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The African Union (AU), at the recent 30th All Heads of State and Government Summit in Addis Ababa, Ethiopia, adopted the establishment of a single, unified market for the continent. The market, which will be launched on March 4, is the outcome of Nigeria’s initiative on the development of a single market for increased trade and job opportunities, as well as poverty alleviation, in Africa.

During his presentation at the summit, Nigeria’s President Muhammadu Buhari argued in favour of the report on the establishment of free trade and related issues that would make a single, unified market a platform that has become timely in view of the benefits derivable from a globalised market economy. He also noted that the continent had already missed the timeline set by AU in January, 2012 to establish a free trade agreement in 2017.                             

Undoubtedly, the establishment of a Continental Free Trade Area (CFTA) which Nigeria robustly canvassed and has been adopted by the AU leadership in Addis Ababa will have great economic benefits, among which are the speedy growth and integration of African markets for goods and services, particularly at this time the global economy is rapidly changing and largely driven by uncertainty. Indeed, the establishment of the CFTA has the potential to provide Africa with a great opportunity to achieve significant growth that is driven by intra-African trade and capacity to negotiate with other regions or continents in trade matters.           
We are also persuaded by President Buhari’s presentation that CFTA will bring about tremendous welfare gains associated with increased production, consumption and revenue, in addition to generating more economic growth, enhancing efficiency and supporting enterprise and innovations, while acting as “another step in uniting Africa and consolidating the architecture of the AU.”         
Before now, experts from the three largest trading blocs in Africa – the Southern Africa Development Community (SADC), the East African Community (EAC) and the Common Market for Eastern and Southern Africa (COMESA) – were locked in intense negotiations over a free trade agreement whose aim is to bring about a unified and liberalised single market. The talks finally bore fruit on June 10, 2015 when 26 African countries signed the Tripartite Free Trade Area (TFTA) agreement in Cairo, Egypt. Under this agreement, all the 26 countries with a combined Gross Domestic Product (GDP) of about $1.3 trillion and a population of 565 million, will merge into a common market and eliminate tariff lines and trade barriers.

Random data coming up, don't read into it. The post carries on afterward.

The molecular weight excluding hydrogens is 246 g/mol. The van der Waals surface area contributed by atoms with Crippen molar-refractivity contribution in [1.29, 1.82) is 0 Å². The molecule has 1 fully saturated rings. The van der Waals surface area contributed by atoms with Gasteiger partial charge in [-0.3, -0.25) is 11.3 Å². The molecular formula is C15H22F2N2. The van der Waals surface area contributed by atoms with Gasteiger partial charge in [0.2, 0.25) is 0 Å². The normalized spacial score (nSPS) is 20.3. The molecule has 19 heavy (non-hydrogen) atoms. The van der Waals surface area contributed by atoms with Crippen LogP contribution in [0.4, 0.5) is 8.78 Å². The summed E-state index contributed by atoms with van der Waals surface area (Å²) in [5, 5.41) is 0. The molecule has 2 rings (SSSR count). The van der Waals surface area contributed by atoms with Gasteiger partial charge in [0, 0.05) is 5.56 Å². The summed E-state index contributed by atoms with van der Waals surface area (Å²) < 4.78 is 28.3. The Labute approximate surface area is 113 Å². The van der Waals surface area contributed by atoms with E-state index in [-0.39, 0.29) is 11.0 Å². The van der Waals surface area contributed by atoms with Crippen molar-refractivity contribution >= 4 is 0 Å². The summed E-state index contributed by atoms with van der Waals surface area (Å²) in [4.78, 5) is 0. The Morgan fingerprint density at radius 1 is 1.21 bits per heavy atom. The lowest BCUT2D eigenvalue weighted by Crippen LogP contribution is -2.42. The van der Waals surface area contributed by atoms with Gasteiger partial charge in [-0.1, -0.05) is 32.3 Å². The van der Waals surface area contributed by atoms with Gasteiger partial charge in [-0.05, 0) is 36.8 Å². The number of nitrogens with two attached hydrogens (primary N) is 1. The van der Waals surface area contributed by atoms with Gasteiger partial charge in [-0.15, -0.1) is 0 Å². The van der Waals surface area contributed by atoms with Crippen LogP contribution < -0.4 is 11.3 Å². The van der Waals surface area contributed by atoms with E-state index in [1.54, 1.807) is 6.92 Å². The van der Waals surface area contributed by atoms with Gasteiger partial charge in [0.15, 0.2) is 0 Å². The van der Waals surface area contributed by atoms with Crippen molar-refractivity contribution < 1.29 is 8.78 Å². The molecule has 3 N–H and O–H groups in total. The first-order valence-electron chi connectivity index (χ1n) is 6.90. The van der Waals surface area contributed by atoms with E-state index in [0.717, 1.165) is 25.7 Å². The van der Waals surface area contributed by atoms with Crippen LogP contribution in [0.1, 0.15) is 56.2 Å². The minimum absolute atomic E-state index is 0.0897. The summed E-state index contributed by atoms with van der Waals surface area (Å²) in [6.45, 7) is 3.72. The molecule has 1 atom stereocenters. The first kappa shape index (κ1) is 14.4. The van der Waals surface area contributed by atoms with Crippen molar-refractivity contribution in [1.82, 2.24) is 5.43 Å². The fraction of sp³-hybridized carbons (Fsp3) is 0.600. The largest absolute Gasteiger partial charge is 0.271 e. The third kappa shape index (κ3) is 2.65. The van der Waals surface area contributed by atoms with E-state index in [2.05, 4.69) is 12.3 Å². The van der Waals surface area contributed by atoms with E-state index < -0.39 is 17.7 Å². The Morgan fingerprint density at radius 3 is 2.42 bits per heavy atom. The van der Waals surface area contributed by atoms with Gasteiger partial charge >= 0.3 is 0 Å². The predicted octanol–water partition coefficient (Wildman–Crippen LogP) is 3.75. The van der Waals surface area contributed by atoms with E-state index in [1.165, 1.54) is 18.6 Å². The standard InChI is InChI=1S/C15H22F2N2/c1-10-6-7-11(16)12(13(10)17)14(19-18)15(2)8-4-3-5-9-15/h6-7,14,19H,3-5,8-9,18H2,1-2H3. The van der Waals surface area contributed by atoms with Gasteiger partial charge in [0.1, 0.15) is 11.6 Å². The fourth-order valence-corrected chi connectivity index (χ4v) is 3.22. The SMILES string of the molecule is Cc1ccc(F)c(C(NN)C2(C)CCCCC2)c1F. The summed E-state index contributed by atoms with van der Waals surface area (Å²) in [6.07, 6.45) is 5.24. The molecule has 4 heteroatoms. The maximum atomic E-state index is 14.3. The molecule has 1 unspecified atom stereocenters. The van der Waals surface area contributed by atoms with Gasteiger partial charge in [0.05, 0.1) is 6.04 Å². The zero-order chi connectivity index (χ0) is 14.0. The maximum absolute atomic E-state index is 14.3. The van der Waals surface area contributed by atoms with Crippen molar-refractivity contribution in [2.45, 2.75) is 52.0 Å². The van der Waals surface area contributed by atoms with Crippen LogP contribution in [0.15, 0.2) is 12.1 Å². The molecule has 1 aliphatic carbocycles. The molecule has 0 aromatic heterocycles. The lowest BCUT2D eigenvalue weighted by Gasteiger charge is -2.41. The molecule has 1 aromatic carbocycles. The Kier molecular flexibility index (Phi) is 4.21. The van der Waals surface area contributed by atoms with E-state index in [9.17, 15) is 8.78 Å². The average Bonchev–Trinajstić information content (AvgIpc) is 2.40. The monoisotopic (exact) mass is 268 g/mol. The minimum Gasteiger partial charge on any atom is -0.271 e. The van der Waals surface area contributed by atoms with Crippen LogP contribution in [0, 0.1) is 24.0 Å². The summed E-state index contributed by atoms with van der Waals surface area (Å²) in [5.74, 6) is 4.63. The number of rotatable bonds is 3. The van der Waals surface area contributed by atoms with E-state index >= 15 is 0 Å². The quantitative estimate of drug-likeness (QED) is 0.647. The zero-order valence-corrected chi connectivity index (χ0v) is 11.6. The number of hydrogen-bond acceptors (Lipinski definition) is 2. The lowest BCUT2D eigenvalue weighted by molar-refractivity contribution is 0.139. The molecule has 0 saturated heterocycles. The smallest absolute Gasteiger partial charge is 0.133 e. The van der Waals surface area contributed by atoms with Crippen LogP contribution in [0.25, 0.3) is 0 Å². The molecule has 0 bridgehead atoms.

Furthermore, the participating countries will benefit from a liberalised intra-regional trade which is expected to boost the flow of goods and services. When implemented, the free trade area will constitute about half of Africa’s GDP and half of its population and will cover a combined landmass of 17 million square kilometres. However, there is need for caution on the likelihood of abuse if the necessary spadework is not done before the market takes off. We are concerned about the Nigerian economy becoming a dumping ground for substandard/counterfeit products. In that respect, adequate measures should be put in place to protect our economy. 

It is reassuring that the Federal Government has allayed such fears. Speaking shortly after the agreement was signed in Addis Ababa, Nigeria’s Chief Negotiator for CFTA, Ambassador Chiedu Osakwe, said Nigeria is bracing up to ensure that it does not become a dumping ground for all manner of goods and services. This is the right time to enforce the recent partnership agreement signed between Nigeria and a Swiss firm, King & Spalding. The agreement, on pro bono basis, provides legal services that will remedy trade policies and prevent the dumping of injurious goods in the Nigerian market.                               
Osakwe has assured Nigerians that the single market will bring about the benefits that President Buhari espoused in his speech, and that high level consultations have begun with all the stakeholders, including the organised private sector, among them, the manufacturing sector that will play a key role in the success of the CFTA. It is necessary to ensure the implementation of sensitisation programmes with industry groups and private sector participants. There should also be measures to safeguard our economic environment that is vulnerable to the dumping of unwholesome products. Statistics from the Standards Organisation of Nigeria (SON) show that over N100 billion worth of substandard and counterfeit products were impounded across the country in the last three years alone.                

If the vision of AU leaders is to use the single market platform as the first step in the implementation of “Agenda 2028” for the socio-economic transformation of the continent and a building block in the achievement of the goals of the 1995 Abuja Treaty on the African Economic Community, every impediment capable of stalling the successful launch of the single market, just a few weeks from now, should be removed. The international community is watching African countries to see how they can unite to achieve the lofty objectives articulated in the CFTA proposal.

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